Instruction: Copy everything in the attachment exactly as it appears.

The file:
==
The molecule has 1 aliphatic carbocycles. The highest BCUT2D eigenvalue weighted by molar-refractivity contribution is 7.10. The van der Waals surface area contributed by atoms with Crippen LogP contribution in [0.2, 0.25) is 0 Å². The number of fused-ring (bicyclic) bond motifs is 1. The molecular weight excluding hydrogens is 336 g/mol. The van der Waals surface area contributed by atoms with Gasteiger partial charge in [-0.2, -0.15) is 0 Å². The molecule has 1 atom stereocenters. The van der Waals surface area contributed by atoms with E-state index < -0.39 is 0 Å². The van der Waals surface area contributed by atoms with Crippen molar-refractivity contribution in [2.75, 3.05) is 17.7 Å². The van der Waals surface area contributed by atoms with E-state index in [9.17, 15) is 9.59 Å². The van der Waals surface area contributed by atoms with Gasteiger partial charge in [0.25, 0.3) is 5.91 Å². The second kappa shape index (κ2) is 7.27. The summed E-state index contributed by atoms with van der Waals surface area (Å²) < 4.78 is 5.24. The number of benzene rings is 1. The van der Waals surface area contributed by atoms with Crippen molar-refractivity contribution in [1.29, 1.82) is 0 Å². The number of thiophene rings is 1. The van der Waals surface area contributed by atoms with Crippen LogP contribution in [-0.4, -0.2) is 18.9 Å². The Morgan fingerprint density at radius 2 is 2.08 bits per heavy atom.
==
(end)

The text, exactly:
The molecule has 1 aliphatic carbocycles. The highest BCUT2D eigenvalue weighted by molar-refractivity contribution is 7.10. The van der Waals surface area contributed by atoms with Crippen LogP contribution in [0.2, 0.25) is 0 Å². The number of fused-ring (bicyclic) bond motifs is 1. The molecular weight excluding hydrogens is 336 g/mol. The van der Waals surface area contributed by atoms with Gasteiger partial charge in [-0.2, -0.15) is 0 Å². The molecule has 1 atom stereocenters. The van der Waals surface area contributed by atoms with E-state index < -0.39 is 0 Å². The van der Waals surface area contributed by atoms with Crippen molar-refractivity contribution in [2.75, 3.05) is 17.7 Å². The van der Waals surface area contributed by atoms with E-state index in [9.17, 15) is 9.59 Å². The van der Waals surface area contributed by atoms with Gasteiger partial charge in [0.25, 0.3) is 5.91 Å². The second kappa shape index (κ2) is 7.27. The summed E-state index contributed by atoms with van der Waals surface area (Å²) < 4.78 is 5.24. The number of benzene rings is 1. The van der Waals surface area contributed by atoms with Crippen molar-refractivity contribution in [1.29, 1.82) is 0 Å². The number of thiophene rings is 1. The van der Waals surface area contributed by atoms with Crippen LogP contribution in [-0.4, -0.2) is 18.9 Å². The Morgan fingerprint density at radius 2 is 2.08 bits per heavy atom.